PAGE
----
FIGURE 2.3 Accurate photogrammetric reconstruction of the imaged terrain requires overlapping images and metadata. (Top) Overlapping frame images produced by an aircraft; metadata include aircraft location determined from a constellation of GPS satellites, orientation determined from an inertial navigation system, and/or GPS-determined ground control (red triangle). (Bottom) Overlapping images produced by linear array scans from a satellite.
determine all three ground coordinates of any target point. Unless one of the three coordinates is known, such as the elevation from a digital elevation model, two or more images are required to accurately recover all three dimensions (Figure 2.4). Imagery, sensor and platform parameters, and metadata such as that from GPS and INS (inertial navigation system) are used in the photogrammetric exploitation.
Most photogrammetric activities deal with cameras and sensors that are carefully built and calibrated to allow direct micrometer-level measurements. However, an important branch of photogrammetry deals with less sophisticated instruments, such as those found on mobile phones, which require careful modeling and often self-calibration. This branch is gaining importance as the availability of imagery from nonmetric cameras grows.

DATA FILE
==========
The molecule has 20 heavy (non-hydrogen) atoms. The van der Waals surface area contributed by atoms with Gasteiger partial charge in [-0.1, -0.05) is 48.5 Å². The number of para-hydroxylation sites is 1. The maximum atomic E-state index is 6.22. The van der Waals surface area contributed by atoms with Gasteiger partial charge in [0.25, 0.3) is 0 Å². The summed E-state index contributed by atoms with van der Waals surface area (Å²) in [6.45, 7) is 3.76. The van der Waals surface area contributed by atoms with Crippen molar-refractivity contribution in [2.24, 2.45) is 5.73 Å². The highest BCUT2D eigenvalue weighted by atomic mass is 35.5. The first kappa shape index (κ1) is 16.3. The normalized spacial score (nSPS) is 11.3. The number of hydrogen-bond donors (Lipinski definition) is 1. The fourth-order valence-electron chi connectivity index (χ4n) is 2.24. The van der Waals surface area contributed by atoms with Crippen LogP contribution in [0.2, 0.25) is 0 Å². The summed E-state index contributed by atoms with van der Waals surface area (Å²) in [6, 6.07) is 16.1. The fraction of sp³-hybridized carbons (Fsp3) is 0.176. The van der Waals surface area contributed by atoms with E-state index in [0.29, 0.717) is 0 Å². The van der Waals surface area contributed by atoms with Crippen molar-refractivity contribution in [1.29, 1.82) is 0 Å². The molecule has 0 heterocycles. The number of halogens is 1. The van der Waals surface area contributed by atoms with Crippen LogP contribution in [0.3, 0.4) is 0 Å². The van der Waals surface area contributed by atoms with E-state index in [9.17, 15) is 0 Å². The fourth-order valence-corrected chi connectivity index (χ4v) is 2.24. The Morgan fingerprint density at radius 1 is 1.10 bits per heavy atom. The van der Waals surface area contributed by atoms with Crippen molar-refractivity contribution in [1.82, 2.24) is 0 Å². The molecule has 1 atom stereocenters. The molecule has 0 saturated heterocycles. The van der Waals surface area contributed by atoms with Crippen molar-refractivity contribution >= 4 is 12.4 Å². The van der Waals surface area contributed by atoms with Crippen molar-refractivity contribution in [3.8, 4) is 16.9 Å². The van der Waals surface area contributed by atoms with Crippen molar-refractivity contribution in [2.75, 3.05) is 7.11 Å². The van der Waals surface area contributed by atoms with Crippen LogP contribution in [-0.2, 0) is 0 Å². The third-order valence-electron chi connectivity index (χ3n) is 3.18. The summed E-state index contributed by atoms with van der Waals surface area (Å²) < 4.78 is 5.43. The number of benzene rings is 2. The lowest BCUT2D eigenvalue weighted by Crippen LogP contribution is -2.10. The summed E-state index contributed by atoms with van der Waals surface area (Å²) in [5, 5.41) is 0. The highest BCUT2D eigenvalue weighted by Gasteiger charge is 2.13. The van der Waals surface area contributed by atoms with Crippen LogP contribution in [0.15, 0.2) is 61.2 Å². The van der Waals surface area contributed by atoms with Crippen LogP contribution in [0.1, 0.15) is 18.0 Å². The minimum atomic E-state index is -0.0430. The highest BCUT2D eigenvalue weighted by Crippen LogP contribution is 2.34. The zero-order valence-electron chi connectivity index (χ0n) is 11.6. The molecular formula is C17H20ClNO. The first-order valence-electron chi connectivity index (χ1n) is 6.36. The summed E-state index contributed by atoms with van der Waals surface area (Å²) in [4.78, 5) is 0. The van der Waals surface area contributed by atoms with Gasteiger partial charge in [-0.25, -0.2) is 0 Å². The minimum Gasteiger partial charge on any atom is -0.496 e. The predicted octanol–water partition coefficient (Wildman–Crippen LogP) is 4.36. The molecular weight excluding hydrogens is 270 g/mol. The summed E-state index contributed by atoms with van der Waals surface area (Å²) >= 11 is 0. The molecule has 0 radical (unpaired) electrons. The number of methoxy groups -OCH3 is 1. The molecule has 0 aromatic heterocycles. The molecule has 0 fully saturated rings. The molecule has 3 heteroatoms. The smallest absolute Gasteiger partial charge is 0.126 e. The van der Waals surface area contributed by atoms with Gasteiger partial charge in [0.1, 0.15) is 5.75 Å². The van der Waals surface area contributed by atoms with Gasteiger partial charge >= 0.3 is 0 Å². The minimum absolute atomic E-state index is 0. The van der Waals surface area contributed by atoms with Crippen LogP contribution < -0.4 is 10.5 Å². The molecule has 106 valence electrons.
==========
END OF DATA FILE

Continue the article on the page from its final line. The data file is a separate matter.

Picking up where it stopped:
Many digital photogrammetric workstations enable the overlap area of two images to be viewed stereoscopically. Automated algorithms are commonly used to extract 3D features with high accuracy. Frequently, however, human judgment is required to edit, or sometimes to override, the results from such algorithms.
Photogrammetry began as a branch of surveying and was used for constructing topographic maps and for military mapping. It is still sometimes taught in surveying departments. Technological advances in surveying, the growth of photogrammetry, and the inclusion of related fields, such as geodesy, remote sensing (Box 2.2), cartography, and GIS, made the title “surveying” or “surveying engineering” inadequate for a department. The name geomatics or geomatics engineering was introduced to better capture this range of activities (see Box 2.1). At present, photogrammetry is taught in geomatics departments, as well as in other departments, such as geography and forestry.
Photogrammetry has gone through three stages of development: analog, analytical, and digital (Blachut and Burkhardt, 1989). Analog instruments were built to optomechanically simulate the geometry of passive imaging and to allow the extraction, mostly graphically, of information in the form of maps and other media. As computers became available, mathematical models of sensing were developed and algorithms were imple-mented